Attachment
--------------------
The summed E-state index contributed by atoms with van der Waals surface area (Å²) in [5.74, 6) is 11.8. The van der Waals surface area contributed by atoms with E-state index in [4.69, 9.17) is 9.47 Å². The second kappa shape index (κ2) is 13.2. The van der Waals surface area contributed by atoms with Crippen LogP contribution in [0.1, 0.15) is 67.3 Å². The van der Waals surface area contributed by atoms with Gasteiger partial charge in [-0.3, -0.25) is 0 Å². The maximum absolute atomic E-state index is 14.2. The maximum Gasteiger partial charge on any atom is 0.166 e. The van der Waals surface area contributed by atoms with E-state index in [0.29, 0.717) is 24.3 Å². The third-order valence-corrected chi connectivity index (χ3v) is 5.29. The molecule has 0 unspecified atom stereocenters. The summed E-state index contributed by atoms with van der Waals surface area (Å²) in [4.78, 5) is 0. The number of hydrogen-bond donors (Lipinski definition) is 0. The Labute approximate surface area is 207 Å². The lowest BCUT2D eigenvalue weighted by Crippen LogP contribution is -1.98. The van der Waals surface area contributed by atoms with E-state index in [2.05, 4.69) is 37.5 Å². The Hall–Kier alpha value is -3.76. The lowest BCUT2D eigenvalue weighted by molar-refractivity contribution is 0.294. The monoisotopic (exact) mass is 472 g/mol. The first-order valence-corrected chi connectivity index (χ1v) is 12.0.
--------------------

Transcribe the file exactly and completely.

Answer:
The summed E-state index contributed by atoms with van der Waals surface area (Å²) in [5.74, 6) is 11.8. The van der Waals surface area contributed by atoms with E-state index in [4.69, 9.17) is 9.47 Å². The second kappa shape index (κ2) is 13.2. The van der Waals surface area contributed by atoms with Crippen LogP contribution in [0.1, 0.15) is 67.3 Å². The van der Waals surface area contributed by atoms with Gasteiger partial charge in [-0.3, -0.25) is 0 Å². The maximum absolute atomic E-state index is 14.2. The maximum Gasteiger partial charge on any atom is 0.166 e. The van der Waals surface area contributed by atoms with E-state index in [0.29, 0.717) is 24.3 Å². The third-order valence-corrected chi connectivity index (χ3v) is 5.29. The molecule has 0 unspecified atom stereocenters. The summed E-state index contributed by atoms with van der Waals surface area (Å²) in [4.78, 5) is 0. The number of hydrogen-bond donors (Lipinski definition) is 0. The Labute approximate surface area is 207 Å². The lowest BCUT2D eigenvalue weighted by Crippen LogP contribution is -1.98. The van der Waals surface area contributed by atoms with E-state index in [2.05, 4.69) is 37.5 Å². The Hall–Kier alpha value is -3.76. The lowest BCUT2D eigenvalue weighted by molar-refractivity contribution is 0.294. The monoisotopic (exact) mass is 472 g/mol. The first-order valence-corrected chi connectivity index (χ1v) is 12.0.